Redis vs. Memcached From An Administration and Management Perspective

Ashraf Sharif


If you Google around, it is trivial to find the comparison between Redis versus Memcached as shown here, here, here and here. In this blog post, we will do a similar comparison between Redis and Memcached but from the administration and management point of view instead. For those who are not familiar with these technologies, this article shall give you some insights on common operational aspects of managing a cache tier in the production environment.

CLI Tools

CLI, or Command Line Interface, is a text-based interface used to interact with software and operating systems by typing commands into the interface and receiving a response in the same way. From the operational perspective, most of the database operators (SysAdmin, DBA or DevOps engineer) prefer to use the CLI-based client tools for faster interaction with the server, rich functionality, automation via scripting, and granular control of the service.

Redis comes with its CLI called redis-cli. It is a very simple yet powerful tool to interact with the Redis Server and comes with an auto-complete feature. If you are using a local instance, the host is localhost, the default port is 6379, and there is no password by default:

$ redis-cli

The redis-cli is not like other CLI. Apart from the standard key/value datastore management, it can do a bunch of interesting things, for example:

  • Execute the same command a specified number of times with a user-selected pause between the executions using the -r and -i arguments.

  • Create backups of RDB files remotely.

  • Simulate a slave and print the replication stream it receives from the master.

  • Check the latency of a Redis server and show statistics or even an ASCII-art spectrogram of latency samples and frequencies.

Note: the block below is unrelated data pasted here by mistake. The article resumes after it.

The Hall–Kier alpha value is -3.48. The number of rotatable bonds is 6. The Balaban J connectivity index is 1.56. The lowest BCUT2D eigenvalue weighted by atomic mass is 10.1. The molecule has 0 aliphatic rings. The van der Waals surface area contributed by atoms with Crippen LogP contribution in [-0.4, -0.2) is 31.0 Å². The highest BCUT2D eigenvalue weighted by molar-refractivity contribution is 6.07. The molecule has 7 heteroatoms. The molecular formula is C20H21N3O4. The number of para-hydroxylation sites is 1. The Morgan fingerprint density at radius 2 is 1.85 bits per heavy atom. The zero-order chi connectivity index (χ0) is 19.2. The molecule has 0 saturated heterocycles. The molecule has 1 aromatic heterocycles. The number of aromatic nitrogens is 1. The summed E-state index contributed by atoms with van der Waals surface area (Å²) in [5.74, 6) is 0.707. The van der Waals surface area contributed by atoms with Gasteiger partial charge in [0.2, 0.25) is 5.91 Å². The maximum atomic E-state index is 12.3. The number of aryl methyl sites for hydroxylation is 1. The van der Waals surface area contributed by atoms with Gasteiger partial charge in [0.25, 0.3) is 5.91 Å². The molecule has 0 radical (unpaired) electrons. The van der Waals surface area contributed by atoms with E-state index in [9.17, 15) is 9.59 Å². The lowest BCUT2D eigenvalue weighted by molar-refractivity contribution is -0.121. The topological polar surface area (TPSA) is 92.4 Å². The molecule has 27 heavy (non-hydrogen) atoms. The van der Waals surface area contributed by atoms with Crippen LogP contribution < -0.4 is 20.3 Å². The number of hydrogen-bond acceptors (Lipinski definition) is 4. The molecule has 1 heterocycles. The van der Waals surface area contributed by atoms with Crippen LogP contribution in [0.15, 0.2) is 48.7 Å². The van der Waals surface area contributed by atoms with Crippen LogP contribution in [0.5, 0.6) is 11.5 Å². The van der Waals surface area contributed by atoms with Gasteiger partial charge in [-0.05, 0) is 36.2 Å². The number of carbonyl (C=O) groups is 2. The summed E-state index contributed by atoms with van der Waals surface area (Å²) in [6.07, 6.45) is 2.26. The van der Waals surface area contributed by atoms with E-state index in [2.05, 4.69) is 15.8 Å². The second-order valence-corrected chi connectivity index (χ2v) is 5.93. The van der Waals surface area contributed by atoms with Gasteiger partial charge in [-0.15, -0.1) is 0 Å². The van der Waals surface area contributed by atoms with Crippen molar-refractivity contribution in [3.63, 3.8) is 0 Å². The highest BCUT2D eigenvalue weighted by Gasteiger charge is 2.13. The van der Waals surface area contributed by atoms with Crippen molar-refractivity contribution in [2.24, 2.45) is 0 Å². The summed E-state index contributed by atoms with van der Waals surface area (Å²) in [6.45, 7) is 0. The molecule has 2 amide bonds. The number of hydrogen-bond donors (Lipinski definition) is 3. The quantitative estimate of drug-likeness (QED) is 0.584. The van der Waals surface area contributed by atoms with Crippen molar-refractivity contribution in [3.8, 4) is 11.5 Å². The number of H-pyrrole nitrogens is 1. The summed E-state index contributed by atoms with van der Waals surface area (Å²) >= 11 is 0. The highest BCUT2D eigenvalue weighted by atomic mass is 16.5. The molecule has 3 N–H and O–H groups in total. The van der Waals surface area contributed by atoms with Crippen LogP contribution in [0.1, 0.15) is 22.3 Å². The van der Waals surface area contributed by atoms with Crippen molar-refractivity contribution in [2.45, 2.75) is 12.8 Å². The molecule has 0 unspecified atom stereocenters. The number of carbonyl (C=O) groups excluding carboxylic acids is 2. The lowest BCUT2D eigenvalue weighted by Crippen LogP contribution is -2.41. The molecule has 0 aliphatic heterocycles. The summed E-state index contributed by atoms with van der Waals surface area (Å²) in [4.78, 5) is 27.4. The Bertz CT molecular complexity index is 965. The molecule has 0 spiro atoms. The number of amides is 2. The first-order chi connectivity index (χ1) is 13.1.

Apart from the redis-cli, Redis also comes with a benchmark tool called redis-benchmark. This tool can be used to simulate running commands done by clients at the same time sending multiple queries. It is similar to Apache’s ab utility. 

Memcached does not have an official CLI. Direct communication via telnet is commonly the best way to interact with the server via CLI. Consider the Memcached is listening on port 11211 on host, one would connect using the following command:

$ telnet 11211

For scripted processing, you may want to use ‘netcat’ or ‘nc’ command. For example:

{script to generate commands} | nc {memcached host} {memcached port} | {script to process output}

For example:

(echo stats; echo quit) | nc 11211 | grep get_hits
STAT get_hits 0

However, under-development Perl scripts –memcached-tool and damemtop – come with the source code under the scripts directory. If you installed it from the OS repository, it is usually located under the /usr/share/memcached/scripts directory. No guarantee comes with the usage of these scripts, hence do be cautious when using them.

For benchmarking, memaslap is a load-generation and benchmark tool for Memcached servers. There is a project called mc-benchmark, a straightforward port of redis-benchmark to Memcached protocol if you would like to compare Redis and Memcached for apple-to-apple comparison.

As you can see, both are using a different approach for their command-line clients. Redis is superior in this aspect since it offers a set of very convenient command-line options which makes administering the server easy.

GUI Tools

GUI, or Graphical User Interface, is a visual-based interface that features the use of graphic images, including windows, icons, and menus. A mouse is the most common way to navigate through a GUI, although the keyboard is used sometimes. From the operational perspective, most of the database operators (SysAdmin, DBA or DevOps engineer) prefer to use the GUI-based client tools for visualization-related purposes like database administration, monitoring and stats, reporting and analytics, and a more suitable remote access client for the end-users.

There are a couple of GUI tools available in the market to manage both Redis and Memcached, like FastoNoSQL, a popular open-source IDE tool for NoSQL, supported on most famous platforms like Windows, Linux, MacOSX, Android and FreeBSD.

For Redis, RedisInsight is probably the best and most popular Redis GUI tool which supports many Redis-specific features like Streams, RedisGraph, RedisTimeSeries, RedisJSON, RediSearch and RedisGears. It also comes with an intuitive web-based CLI with syntax highlighting and auto-complete and employs integrated help to deliver intuitive assistance. There are also many other open-source projects for Redis administration tools like phpRedisAdmin, Redis Commander and PHPRedMin